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After math

Patriots are in, but seek added stature

Patriots linebacker Gary Guyton runs back a fumble by Johnny Knox for a touchdown late in the first half of Sunday’s rout of the Bears. Patriots linebacker Gary Guyton runs back a fumble by Johnny Knox for a touchdown late in the first half of Sunday’s rout of the Bears. (Barry Chin/Globe Staff)
By Shalise Manza Young
Globe Staff / December 14, 2010

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FOXBOROUGH — This much we know: If the Patriots win against the Packers Sunday, and the Steelers beat the Jets, New England will clinch the AFC East title and a first-round postseason bye.

If results differ from that scenario, things become a little murky.

The Patriots became the first team in the NFL to secure a playoff berth Sunday with their 36-7 win over the Bears, a victory propelled by a 33-0 first-half tour de force. For Chicago, a team climbing into the discussion as a top team, it was more tour de farce.

The Patriots make no secret that their first goal every season is to win the division title, a goal they have accomplished seven times in the Bill Belichick-Tom Brady era.

An eighth is now within reach, and the Patriots inched closer to it with their win over the Jets Dec. 6. In a fun (for New England) twist, New York’s inability to beat the Dolphins at home Sunday helped tip the AFC East odds even more in the Patriots’ favor.

Though a few players in the Patriots locker room at Soldier Field Sunday couldn’t conceal smiles when they heard that their rivals had lost to Miami, Belichick wasn’t about to do any celebrating in front of cameras.

“We can’t worry about that. We can’t be scoreboard watching and worrying about every team in the league,’’ he said. “We worry about ourselves and just try to play well. Whatever else happens, happens.’’

Winning against Green Bay would give New England a 12-2 record, while the Jets would slip to 9-5 with a loss in Pittsburgh. Under those circumstances, the Patriots would be up three games in the division with just two regular-season games to play.

It has been quite a turn of events for the Jets. Entering the “Monday Night Football’’ game against New England, they were the front-runners in the division, having beaten the Patriots in Week 2. The teams famously went into the rematch with the same 9-2 record, with New England undefeated at home and New York unbeaten on the road.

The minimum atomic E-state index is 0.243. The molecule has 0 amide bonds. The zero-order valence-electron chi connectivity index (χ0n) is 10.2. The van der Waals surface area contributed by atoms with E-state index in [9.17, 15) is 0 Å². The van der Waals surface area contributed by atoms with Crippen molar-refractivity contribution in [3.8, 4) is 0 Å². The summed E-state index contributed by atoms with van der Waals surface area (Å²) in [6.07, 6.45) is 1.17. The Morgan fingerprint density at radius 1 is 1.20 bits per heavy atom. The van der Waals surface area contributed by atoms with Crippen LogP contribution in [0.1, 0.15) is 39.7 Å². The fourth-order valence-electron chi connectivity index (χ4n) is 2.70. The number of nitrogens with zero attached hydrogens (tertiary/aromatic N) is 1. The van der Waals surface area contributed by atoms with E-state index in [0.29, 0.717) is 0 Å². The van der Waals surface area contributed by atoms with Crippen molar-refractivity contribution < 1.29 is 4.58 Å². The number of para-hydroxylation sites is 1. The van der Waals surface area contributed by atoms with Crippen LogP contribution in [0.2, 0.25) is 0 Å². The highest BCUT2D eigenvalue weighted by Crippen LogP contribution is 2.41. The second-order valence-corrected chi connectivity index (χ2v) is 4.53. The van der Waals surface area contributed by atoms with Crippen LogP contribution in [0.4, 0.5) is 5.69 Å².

A win for New York would have all but salted away its first division title since 2002; instead, it is in the midst of a two-game losing streak and facing questions about whether coach Rex Ryan’s brash style can produce success and whether Mark Sanchez is the best quarterback to lead the team.

With the Ravens’ win last night in Houston, the Jets slipped to the sixth seed in the playoffs.

And playing at Heinz Field Sunday, with thousands of Terrible Towel-waving fans in full throat, will be no picnic. The Jets follow that with a trip to Soldier Field to face the Bears.

But it isn’t sealed. Should New England lose, or the Jets win, the Patriots would remain in the driver’s seat, but with tiebreakers and such, the math would get fuzzy.

The good news for the Patriots, however, is they currently are firmly in command, and barring a complete collapse over the final weeks of the regular season, they will win the division and earn a first-round playoff bye. They’ll also be at home for the playoffs, welcoming teams to the uncertain weather conditions this region has to offer in January.

We’ve all seen what they can do in Arctic-type temperatures in Chicago, and Brady hasn’t lost a regular season game at home since 2006.

Those odds are definitely in New England’s favor.

Shalise Manza Young can be reached at syoung@globe.com. Follow her on Twitter @shalisemyoung.

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